In 2011, the Asian Development Bank examined walkability and pedestrian facilities in Asian cities. It showed that in Manila, like Hanoi, a sizeable number of the trips could be made by foot and bicycle because the average distance traveled per trip is low. Data from the Metro Manila Urban Transport Integration Study showed that nearly 35% of destinations are within a 15-minute walk or bicycle trip, but the majority of short trips are made by paratransit (jeepneys and tricycles) and cars.
This was largely due to the fact that there was not much political support or policy or infrastructure that would address the needs of cyclists and pedestrians. It was almost impossible — and to a certain extent unsafe — to walk or cycle along national highways.
Fortunately, the vision for Philippine infrastructure is about to change.
With the issuance of DPWH Secretary Mark Villar of Department Order 88, all projects that involve new road and bridge construction shall include in its design the provision of bicycle facilities, if feasible.
This would mean that projects like the 6.94-km Laguna Lake Expressway, would now be the rule rather than the exemption. Three-meter-wide protected bicycle lanes will soon be a common site rather than a unique feature of the toll-free expressway connecting Bicutan to Taytay.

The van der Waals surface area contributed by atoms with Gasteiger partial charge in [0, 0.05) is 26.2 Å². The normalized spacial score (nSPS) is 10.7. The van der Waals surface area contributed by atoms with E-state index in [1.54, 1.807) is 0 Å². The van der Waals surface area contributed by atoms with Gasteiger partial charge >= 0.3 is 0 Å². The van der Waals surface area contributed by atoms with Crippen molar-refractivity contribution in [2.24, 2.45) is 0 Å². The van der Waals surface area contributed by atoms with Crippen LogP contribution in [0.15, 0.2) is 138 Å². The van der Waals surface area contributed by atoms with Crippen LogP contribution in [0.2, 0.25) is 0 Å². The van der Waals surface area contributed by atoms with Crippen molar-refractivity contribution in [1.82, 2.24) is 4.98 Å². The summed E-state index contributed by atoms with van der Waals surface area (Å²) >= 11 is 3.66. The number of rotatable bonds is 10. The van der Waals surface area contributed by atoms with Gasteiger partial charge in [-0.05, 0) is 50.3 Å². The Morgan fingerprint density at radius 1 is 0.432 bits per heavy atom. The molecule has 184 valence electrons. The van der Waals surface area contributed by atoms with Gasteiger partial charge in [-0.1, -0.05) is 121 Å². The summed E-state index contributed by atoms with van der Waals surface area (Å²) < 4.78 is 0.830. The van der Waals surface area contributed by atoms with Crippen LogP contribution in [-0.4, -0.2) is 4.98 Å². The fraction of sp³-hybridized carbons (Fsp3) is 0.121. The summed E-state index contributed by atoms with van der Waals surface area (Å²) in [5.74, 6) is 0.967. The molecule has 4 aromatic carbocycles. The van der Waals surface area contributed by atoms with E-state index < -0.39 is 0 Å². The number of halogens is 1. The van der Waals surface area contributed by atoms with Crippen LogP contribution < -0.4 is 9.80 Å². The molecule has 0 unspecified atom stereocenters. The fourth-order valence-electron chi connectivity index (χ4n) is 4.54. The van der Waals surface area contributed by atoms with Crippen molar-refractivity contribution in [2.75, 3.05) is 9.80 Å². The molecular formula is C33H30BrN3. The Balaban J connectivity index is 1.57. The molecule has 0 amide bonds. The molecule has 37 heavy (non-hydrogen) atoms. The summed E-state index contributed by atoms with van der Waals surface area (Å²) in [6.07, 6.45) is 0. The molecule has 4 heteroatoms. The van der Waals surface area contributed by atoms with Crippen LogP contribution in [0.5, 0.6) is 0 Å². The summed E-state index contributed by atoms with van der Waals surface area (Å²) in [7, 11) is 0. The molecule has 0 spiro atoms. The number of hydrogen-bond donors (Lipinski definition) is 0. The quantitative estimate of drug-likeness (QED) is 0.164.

Since 2016, DPWH has been working on incorporating pedestrian infrastructure in public roads in Luzon, Visayas, and Mindanao. But the issuance of this new policy hopes to institutionalize the creation of pedestrian infrastructure.
For instance, the Cagayan de Oro (CDO) Coastal Road, Davao City Coastal Road, Leyte Tide Embankment Project, Pasig Marikina Flood Control Project, Tagaytay Bypass Road, and Boracay Circumferential Road, are built with bicycle lanes.
This has been a trend for many progressive cities around the world. In fact, since 2007, Boston has built more than 144 kilometers of bicycle lanes. In Denmark, they constructed a “cycle superhighway” — a “coherent network of cycle highways” spanning over 20 cities and municipalities. In Amsterdam, museum enthusiasts can cycle through the Rijksmuseum, a 19th century museum famous for Rembrandt’s Night Watch.
Bicycle Facility Classifications
Under DO 88, bicycle facilities will be classified into three classes depending on the prevailing road and traffic conditions: Class I or the Shared Use Bike Path, Class 2 or the Separated Bike Lane, and Class 3 which is the Shared Roadway.
In Class I, a designated path, completely separated from the roadway, will be identified for the exclusive use of bicycles or shared with pedestrians. In Class 2, a portion of roadway which is designated for exclusive use will be distinguished by a paint strip, curb, or barrier. In Class 3, where limited carriageway width poses a problem, a part of the roadway that has been officially designated and marked as bicycle route may also be used by motor vehicles.
Soon, Philippines would be cycling country.